August’s Neponset watershed sampling took place on Wednesday the 5th. Our volunteers helped to collect samples from 41 different sampling sites, and the map below shows the bacteria results we received.
Red and orange dots on this map indicate areas along the watershed that are not safe for swimming by the state’s bacteria standards. Particularly high sites this month include UNB016, UNB014, UNB002, PTB047, NER185, MOB001, PUB002, MEB001, GEB020, and NER080, which exceeded the “boat-able” limit as well as the “swimmable” standard.
August’s bacteria were noticeably higher than July’s results, and this was due to the increased amount of precipitation the watershed received in the 72 hours prior to sampling in August.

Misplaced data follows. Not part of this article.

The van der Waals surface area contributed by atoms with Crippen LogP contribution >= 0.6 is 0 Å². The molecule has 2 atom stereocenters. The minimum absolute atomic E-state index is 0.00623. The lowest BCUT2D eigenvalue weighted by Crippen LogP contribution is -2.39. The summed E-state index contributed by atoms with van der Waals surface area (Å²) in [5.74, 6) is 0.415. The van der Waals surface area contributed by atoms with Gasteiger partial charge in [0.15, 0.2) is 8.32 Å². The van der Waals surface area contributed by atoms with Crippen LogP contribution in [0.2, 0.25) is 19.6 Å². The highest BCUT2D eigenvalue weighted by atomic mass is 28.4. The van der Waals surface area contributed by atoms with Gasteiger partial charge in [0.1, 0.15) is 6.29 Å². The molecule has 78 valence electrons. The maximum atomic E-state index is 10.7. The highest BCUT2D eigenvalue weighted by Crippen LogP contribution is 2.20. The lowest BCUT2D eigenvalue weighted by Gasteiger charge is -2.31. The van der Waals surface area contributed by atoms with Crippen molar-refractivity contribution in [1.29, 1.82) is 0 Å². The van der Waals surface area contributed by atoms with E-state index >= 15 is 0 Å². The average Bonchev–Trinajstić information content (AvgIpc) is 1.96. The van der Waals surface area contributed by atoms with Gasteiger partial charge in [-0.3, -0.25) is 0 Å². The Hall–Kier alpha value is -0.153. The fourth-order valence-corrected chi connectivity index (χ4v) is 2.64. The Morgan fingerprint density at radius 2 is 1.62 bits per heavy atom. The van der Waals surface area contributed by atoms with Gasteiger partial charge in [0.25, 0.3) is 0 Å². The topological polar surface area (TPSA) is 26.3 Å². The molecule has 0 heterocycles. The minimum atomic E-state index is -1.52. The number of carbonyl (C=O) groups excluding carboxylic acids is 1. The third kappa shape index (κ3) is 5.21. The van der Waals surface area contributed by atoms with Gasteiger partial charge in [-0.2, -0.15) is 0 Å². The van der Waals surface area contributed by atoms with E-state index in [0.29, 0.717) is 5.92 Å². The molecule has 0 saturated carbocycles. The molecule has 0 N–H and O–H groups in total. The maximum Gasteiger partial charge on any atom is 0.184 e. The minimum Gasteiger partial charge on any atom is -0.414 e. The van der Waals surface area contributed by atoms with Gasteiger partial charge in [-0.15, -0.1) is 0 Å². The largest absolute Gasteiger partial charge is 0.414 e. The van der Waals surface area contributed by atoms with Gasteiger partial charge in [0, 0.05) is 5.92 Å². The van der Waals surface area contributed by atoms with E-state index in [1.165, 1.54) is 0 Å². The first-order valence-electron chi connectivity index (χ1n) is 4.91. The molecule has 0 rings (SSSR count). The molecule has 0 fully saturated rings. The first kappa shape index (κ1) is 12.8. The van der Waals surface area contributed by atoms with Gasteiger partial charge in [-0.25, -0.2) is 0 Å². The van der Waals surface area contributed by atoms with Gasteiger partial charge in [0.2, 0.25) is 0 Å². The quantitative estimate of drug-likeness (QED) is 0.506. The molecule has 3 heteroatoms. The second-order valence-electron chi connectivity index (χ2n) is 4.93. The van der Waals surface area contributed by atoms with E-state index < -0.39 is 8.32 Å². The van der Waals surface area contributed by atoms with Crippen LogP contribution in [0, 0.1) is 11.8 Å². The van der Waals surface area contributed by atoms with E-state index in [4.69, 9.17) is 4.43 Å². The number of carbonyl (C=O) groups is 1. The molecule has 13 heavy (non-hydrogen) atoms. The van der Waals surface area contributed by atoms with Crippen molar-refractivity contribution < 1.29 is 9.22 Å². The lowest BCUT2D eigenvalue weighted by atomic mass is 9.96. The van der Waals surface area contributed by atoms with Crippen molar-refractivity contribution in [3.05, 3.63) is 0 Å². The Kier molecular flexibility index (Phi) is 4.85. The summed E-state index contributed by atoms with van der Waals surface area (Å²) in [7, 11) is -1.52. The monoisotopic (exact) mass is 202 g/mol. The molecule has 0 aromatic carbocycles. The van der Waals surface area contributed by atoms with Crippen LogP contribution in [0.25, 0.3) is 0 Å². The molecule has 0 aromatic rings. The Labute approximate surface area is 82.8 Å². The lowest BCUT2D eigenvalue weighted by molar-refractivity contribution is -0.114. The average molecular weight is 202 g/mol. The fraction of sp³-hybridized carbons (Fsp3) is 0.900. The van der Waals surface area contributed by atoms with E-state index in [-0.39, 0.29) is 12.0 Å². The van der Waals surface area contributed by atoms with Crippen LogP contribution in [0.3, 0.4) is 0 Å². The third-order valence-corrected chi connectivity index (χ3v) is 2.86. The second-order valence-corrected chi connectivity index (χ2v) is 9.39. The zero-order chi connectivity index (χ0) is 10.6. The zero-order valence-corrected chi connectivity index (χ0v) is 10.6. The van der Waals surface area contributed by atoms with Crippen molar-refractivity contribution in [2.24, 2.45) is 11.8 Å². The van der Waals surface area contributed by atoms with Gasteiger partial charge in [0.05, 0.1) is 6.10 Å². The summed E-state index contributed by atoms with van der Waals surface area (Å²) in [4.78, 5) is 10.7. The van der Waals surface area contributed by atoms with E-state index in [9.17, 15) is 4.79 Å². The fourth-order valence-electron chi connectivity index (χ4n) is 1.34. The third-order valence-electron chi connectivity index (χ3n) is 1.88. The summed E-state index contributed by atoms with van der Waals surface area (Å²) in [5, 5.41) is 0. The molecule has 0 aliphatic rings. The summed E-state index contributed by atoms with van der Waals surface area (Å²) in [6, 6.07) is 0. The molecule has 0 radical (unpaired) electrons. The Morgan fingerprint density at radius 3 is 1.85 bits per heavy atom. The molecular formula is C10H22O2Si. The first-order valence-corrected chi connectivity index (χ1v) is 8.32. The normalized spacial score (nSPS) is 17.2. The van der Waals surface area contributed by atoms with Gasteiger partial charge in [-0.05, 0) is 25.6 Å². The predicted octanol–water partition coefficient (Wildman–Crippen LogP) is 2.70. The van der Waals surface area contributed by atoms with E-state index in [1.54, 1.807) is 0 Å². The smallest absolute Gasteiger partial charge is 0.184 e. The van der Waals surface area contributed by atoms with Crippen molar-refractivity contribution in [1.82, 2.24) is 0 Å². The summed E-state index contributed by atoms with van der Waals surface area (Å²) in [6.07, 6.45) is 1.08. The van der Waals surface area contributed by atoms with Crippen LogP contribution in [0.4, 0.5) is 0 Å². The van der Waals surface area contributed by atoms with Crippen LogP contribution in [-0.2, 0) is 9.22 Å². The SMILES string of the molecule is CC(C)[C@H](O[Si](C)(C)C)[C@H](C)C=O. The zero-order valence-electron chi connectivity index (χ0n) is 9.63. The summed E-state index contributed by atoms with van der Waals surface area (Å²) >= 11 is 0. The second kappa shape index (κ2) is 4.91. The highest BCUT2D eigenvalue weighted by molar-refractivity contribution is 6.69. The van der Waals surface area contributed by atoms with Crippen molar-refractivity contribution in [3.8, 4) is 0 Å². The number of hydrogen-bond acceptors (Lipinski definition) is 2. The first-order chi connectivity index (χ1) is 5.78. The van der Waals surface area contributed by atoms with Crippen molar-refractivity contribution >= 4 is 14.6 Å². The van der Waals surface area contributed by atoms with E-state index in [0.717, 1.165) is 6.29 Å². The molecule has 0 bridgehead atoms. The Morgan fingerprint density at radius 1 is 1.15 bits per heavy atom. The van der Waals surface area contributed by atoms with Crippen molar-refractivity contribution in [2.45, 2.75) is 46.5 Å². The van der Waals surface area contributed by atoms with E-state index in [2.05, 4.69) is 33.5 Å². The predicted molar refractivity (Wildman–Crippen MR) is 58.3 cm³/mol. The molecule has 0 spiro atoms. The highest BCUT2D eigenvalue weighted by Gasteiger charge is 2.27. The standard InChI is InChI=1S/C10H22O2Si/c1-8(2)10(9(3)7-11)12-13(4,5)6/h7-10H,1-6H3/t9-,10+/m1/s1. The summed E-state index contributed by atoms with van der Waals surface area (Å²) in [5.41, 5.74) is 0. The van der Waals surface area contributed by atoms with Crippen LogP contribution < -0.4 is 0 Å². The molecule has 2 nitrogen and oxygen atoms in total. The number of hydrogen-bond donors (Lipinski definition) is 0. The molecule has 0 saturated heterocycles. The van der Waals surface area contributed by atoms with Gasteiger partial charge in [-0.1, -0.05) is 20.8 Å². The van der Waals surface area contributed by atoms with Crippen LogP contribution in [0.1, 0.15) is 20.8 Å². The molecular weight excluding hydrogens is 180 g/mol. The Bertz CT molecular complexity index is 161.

In July, the watershed received 0.17 inches of rain prior to sampling, while in August, it received 0.26 inches. The timing of the rainfall was also important – in July, rain began to fall on our samplers as they were out collecting, and in August the rain fell about 24 hours before sampling.
Rainfall creates runoff from parking lots, animal waste, etc., which makes its way into the watershed and results in the higher bacteria counts. It takes time for the rain water to carry pollutants to the water bodies, which is why we saw higher bacteria levels in August versus July. From the map, you can see that sites close to densely populated areas, such as Boston, have high bacteria levels due to the increased runoff.
For a detailed view of the bacteria results, as well as other water quality indicators such as pH, nitrogen, phosphorus, and ammonia, click here.
If you have any questions about the data, or want to become a CWMN Volunteer, please contact Environmental Engineer, Sarah Bounty, at 781-575-0354 x302 or email@example.com.
Thank you to all of our volunteers who helped with sampling this month!
Meghan Rauber, Intern, August 2015
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